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  • Things You Can Do

Welcome to Butterflies Through Time - our exhibition runs from Tuesday 15th March 2022 to Sunday 18th September 2022.
Butterfly montage

Things You Can Do

Over the last two years the Butterflies Through Time Project has aimed to engage people with the natural world and environmental change, by linking historical museum collections with contemporary conservation and outreach initiatives.

There are many things you can do to help to protect and conserve butterflies where you live: from providing shady spots and nectar plants in your garden or local green space, to aiding citizen science by recording butterfly sightings on your phone. Find out more on what you can do to help from the list below:

small tortoiseshell
Small tortoiseshell ©Ed Turner

Garden for butterflies

Gardens are vital habitats for many butterflies as well as acting as corridors, connecting nature reserves and other large habitats together. Offering an abundant supply of flowering plants can be extremely valuable as nectar gives butterflies the fuel and energy to survive. It’s important to provide a variety of plant species that flower at different times, as this helps sustain pollinators like butterflies throughout the year. For instance, planting flowers that bloom in spring can help butterflies returning from a long migration top up their energy reserves- like the painted lady refuelling after a long journey from southern Africa.

Butterflies will only lay eggs on certain foodplants so knowing what these are and allowing these to flourish in your garden will directly help the next generation to thrive. A list of both caterpillar foodplants and butterfly nectar plants can be found here:

Nectar plants for butterflies

Caterpillar foodplants

Keeping your garden varied is a good way to support butterflies and insects in general, as it provides structural complexity and gives a larger variety of habitats. This is will also offer more shaded areas for butterflies, helping them to keep cool in the warm summer months.

Shady spots for butterflies

Otherwise, other gardening tips include not using harmful insecticides or pesticides, among others:

Gardening for butterflies - The Museum of Zoology blog

Gardening for butterflies - The Butterfly Conservation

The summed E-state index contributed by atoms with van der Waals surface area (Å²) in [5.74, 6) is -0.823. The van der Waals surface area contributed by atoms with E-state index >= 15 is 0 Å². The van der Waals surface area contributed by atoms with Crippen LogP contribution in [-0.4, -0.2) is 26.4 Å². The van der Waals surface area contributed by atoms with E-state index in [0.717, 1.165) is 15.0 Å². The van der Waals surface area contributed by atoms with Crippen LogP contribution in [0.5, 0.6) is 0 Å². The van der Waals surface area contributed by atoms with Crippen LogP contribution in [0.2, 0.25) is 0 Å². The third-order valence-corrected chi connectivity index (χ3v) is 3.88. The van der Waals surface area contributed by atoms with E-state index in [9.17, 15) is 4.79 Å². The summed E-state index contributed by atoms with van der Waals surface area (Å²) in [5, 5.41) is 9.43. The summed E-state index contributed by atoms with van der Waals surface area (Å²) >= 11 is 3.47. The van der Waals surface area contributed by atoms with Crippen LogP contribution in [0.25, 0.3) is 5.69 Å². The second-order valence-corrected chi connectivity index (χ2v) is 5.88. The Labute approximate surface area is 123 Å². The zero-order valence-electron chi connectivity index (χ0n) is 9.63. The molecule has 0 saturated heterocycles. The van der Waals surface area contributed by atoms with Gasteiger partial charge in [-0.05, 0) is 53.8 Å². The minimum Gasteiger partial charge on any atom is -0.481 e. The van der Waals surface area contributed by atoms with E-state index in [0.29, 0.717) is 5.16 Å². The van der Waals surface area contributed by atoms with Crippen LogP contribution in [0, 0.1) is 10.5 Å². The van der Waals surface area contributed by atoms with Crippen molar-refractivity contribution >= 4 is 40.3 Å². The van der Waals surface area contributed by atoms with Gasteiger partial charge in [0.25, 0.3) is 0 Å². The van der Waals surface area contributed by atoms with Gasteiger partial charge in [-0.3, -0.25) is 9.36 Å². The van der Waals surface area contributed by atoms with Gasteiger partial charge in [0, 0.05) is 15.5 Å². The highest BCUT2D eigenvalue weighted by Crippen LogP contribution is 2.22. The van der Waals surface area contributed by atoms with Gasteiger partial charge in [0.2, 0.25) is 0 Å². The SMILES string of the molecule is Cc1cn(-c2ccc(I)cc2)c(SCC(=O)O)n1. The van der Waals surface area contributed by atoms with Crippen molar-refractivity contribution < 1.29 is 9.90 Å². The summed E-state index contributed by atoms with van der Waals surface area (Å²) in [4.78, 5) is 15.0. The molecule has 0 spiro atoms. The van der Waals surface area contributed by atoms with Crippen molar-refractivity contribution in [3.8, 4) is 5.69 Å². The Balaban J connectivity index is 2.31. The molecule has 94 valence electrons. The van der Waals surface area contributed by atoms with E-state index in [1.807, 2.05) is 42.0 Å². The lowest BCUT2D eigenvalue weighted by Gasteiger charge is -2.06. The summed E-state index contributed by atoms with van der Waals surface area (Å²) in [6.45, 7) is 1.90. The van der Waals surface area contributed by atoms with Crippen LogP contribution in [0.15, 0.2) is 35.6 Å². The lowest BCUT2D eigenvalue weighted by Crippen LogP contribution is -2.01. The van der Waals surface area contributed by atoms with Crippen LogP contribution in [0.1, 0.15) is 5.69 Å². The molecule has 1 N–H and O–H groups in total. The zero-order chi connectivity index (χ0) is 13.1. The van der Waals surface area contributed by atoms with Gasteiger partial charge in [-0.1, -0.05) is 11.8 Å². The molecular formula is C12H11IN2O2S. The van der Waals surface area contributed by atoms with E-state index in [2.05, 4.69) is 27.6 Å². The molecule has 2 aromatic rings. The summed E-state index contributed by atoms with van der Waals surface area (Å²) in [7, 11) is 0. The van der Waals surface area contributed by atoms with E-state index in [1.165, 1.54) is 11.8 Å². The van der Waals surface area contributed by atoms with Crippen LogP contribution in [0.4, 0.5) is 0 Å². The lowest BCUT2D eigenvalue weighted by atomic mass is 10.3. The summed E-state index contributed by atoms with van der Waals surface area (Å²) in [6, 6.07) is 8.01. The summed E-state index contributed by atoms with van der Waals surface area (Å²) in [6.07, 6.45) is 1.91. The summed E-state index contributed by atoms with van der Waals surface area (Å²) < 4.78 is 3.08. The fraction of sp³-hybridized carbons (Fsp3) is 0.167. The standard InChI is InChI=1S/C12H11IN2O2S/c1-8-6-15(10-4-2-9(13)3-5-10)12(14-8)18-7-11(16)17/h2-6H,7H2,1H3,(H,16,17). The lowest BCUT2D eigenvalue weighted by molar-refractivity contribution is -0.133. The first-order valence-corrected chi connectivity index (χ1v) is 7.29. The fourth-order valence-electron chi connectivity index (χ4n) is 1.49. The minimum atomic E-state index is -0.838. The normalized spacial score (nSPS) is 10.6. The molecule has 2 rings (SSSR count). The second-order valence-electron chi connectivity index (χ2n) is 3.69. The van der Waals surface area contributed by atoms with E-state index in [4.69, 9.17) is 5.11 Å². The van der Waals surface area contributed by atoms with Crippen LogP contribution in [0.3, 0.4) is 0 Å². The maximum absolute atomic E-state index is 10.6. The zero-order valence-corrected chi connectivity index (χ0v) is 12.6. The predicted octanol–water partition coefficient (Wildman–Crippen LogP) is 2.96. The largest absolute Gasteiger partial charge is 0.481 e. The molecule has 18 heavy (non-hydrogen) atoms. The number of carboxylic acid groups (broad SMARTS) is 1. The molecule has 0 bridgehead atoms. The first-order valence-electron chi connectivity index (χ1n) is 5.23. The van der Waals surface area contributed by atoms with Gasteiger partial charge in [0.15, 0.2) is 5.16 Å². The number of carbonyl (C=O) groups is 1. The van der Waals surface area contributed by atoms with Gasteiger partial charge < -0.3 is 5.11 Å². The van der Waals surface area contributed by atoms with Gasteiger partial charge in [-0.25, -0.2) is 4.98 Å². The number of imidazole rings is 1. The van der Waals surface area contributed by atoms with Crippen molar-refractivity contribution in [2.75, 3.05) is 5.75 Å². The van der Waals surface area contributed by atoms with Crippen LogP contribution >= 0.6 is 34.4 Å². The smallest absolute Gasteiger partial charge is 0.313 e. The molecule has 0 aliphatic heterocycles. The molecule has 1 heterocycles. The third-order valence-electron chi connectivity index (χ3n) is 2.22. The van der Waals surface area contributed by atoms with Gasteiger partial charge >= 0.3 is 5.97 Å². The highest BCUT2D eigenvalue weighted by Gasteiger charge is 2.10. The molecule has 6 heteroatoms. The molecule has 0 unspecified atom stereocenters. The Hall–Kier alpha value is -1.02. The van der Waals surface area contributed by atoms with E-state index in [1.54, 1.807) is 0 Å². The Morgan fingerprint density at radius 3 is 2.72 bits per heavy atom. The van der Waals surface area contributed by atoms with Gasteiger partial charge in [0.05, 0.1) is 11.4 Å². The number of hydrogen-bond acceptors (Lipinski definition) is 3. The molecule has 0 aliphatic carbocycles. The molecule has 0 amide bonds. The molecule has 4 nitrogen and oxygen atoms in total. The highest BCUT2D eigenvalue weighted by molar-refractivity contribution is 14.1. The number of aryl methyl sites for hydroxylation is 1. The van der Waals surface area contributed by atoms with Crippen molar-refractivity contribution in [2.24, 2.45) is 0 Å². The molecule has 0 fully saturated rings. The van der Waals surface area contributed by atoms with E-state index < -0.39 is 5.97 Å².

Painted lady
Painted lady © Dr Andrew Bladon

Record butterflies in your local area

Recording is vital for conservation, and anyone can help to record their butterfly sightings for different conservation groups. This practice of involving members of the public with data collection and scientific research is known as citizen science. See more on this here:

Using citizen science

It’s really easy for you to get involved in citizen science by logging the butterflies or other insects you see in your day-to-day life onto the free irecord app.  Using irecord will help you identify what butterfly you see and add your sighting to a database. This underpins research to save threatened species and directly informs conservation work.

Using irecord

Other citizen science schemes include Butterfly Conservation’s Big Butterfly Count, a nation-wide program to encourage members of the public to record butterflies over an intense period. The survey takes place over a month every year from July-August.

Big butterfly Count

gatekeeper butterfly
Gatekeeper butterfly © John Howlett

Identifying butterflies

Butterflies are identified by their various markings and behavioural characteristics, which allows them to be categorised into different groups. You can learn about these groups and what makes each different from the rest, here:

The whites and yellows

The coppers

The aristocrats

The browns

The blues

Collage butterfly
Collage butterfly © University of Cambridge

Keep up to date with our blog content

Another way you can help butterflies is to keep informed with our blog and YouTube channel. Here we cover general information on butterflies, how to identify different groups, as well as children’s craft ideas.

Butterflies play an important role in pollination. With over 70% of butterflies’ species in long term decline, their conservation is a vital undertaking to support the future of flowering plant species. We hope that building a base understanding can facilitate further knowledge in the wider public, and help inspire the next generation to conserve butterflies and other pollinating insects.

You can find our blog and YouTube channels here:

Museum of Zoology on You Tube

Museum of Zoology blog



Create your own butterflies

Common blue butterfly

Public engagement has been a key aspect of the Butterflies Through Time Project. The exhibition includes butterfly drawings made by local school children from Lantern Community Primary School, Ely; Lionel Walden Primary School, Doddington; and Grove Primary School, Cambridge, with the help of artist, Eleanor Chaney. There is a step-by-step guide on how to draw your own butterfly below:

Make your own butterfly

For more information on Eleanor’s work please visit her website here:

More about artist Eleanor Chaney